He has always been in the forefront of Pan African writing. Indeed, he is one of the founders and innovators of the revolutionary school of African writing.

    --Amiri Baraka   

    Marvin X is the USA’s Rumi...X’s poems vibrate, whip, love in the most meta- and physical ways imaginable and un-. He’s got the humor of Pietri, the politics of Baraka, and the spiritual Muslim grounding that is totally new in English –- the ecstasy of Hafiz, the wisdom of Saadi.  

    --Bob Holman, Bowery Poetry Club, New York City

    His love poems will resound as long and as deeply as any love poems ever written by anyone: Shakespeare, Elizabeth Barrett Browning, Sonia Sanchez, Maya Angelou.

    --Fahizah Alim

    ...This is more than poetry--it is singing/song, it is meditation, it is spirit/flowing/flying, it is blackness celebrated, it is prophecy, it is life, it is all of these things and more, beyond articulation....

    --Johari Amini (Jewel C. Lattimore)

    With respect to Marvin X, I wonder why I am just now hearing about him-I read Malcolm when I was 12, I read Amiri Baraka and Sonia Sanchez and others from the BAM in college and graduate school-why is attention not given to his work in the same places I encountered these other authors? Declaring Muslim American literature as a field of study is valuable because recontextualizing it will add another layer of attention to his incredibly rich body of work.He deserves to be WAY better known than he is among Muslim Americans and generally, in the world of writing and the world at large. By we who are younger Muslim American poets, in particular, Marvin should be honored as our elder, one who is still kickin, still true to the word!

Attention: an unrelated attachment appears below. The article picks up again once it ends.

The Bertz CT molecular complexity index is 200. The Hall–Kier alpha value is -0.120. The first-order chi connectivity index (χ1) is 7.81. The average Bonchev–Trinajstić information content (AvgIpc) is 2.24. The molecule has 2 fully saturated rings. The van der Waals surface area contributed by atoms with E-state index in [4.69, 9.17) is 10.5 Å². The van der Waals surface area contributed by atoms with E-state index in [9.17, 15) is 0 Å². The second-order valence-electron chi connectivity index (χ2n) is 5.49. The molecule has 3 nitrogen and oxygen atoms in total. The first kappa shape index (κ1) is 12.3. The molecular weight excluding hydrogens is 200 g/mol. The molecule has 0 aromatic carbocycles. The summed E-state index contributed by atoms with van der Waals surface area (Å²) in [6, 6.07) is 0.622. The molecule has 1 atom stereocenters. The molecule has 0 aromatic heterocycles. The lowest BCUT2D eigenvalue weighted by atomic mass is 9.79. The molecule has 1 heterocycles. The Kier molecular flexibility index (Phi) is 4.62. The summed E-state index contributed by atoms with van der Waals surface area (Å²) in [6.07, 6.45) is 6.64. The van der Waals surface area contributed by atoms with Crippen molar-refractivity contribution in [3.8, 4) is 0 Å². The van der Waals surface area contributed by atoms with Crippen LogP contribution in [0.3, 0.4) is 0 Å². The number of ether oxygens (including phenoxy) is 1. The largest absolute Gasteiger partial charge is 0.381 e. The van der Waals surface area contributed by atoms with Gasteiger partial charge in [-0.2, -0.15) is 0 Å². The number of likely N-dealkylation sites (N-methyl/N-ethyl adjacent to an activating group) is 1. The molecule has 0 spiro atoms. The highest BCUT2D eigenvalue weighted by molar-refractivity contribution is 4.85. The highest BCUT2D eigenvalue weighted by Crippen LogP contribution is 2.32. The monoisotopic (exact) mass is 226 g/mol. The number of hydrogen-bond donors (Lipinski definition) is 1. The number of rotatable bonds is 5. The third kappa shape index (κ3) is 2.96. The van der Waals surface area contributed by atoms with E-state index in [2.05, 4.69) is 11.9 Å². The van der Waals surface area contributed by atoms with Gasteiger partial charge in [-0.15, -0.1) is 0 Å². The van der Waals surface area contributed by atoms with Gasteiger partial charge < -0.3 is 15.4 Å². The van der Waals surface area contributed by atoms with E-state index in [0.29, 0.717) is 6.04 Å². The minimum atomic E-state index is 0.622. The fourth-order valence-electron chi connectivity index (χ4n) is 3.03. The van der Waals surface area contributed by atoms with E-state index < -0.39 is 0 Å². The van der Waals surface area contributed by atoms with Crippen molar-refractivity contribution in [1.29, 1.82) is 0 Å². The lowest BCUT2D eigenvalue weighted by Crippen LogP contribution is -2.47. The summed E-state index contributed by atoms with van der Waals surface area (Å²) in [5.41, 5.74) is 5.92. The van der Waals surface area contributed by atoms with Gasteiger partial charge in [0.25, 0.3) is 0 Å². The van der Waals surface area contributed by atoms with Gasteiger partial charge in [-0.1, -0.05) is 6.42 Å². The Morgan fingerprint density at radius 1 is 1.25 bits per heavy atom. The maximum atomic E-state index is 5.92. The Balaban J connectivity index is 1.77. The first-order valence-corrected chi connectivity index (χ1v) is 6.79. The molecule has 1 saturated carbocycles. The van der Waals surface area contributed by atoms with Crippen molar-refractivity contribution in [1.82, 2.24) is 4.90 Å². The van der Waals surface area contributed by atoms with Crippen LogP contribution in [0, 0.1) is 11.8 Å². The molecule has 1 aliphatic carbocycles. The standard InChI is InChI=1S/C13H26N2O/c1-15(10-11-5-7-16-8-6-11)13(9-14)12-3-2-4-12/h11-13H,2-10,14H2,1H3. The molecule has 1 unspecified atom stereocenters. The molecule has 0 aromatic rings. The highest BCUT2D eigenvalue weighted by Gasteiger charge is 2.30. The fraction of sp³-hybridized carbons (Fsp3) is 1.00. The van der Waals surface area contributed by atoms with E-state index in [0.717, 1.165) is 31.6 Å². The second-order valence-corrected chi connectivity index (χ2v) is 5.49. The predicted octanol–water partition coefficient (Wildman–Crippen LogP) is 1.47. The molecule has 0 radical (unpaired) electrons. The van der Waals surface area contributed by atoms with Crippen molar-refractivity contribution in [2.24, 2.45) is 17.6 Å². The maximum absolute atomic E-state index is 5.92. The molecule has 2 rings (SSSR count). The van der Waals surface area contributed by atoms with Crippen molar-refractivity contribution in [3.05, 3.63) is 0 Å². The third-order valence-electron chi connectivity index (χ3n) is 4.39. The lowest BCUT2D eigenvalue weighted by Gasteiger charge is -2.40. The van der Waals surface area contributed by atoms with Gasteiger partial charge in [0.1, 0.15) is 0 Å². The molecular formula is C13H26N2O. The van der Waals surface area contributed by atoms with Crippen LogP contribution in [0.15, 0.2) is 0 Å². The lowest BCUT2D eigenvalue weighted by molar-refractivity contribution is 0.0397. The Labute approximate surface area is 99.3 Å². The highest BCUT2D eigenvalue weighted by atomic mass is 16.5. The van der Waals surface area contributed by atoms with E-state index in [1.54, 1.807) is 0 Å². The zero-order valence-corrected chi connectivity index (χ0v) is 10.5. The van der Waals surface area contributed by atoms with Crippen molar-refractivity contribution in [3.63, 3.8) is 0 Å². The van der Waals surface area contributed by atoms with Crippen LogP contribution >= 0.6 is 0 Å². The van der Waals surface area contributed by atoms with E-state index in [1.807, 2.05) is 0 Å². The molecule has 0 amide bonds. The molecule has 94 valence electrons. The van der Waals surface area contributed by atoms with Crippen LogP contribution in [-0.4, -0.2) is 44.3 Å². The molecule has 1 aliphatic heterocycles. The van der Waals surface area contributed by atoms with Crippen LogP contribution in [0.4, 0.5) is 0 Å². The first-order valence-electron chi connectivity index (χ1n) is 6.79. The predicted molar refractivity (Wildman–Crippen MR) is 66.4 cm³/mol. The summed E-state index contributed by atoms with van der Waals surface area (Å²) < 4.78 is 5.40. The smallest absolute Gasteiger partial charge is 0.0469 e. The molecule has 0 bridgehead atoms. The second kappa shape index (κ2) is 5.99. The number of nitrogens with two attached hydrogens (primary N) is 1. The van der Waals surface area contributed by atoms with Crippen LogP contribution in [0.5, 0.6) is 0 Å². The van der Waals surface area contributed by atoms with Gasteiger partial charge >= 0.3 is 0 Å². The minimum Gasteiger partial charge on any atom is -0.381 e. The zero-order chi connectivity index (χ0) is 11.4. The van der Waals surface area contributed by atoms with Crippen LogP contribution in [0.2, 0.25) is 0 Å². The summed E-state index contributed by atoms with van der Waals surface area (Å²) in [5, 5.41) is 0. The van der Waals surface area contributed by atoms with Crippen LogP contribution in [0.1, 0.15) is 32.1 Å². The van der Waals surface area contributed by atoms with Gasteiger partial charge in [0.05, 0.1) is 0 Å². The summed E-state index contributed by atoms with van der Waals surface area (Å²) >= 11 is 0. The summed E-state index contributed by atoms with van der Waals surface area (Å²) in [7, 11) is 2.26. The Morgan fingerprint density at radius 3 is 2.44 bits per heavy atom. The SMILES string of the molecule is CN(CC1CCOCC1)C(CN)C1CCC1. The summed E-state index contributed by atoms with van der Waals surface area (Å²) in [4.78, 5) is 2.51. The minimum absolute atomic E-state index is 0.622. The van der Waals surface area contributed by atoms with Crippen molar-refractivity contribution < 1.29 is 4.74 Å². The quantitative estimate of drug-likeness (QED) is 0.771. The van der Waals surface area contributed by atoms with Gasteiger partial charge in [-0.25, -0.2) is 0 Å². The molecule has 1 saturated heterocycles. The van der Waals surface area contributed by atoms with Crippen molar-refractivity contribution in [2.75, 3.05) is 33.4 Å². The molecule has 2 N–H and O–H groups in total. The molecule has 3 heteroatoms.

--Dr. Mohja Kahf, Professor of English and Islamic Literature, University of Arkansas, Fayetteville

    When you listen to Tupac Shakur, E-40, Too Short, Master P or any other rappers out of the Bay Area of Cali, think of Marvin X. He laid the foundation and gave us the language to express Black male urban experiences in a lyrical way.

    --James G. Spady, Philadelphia New Observer Newspaper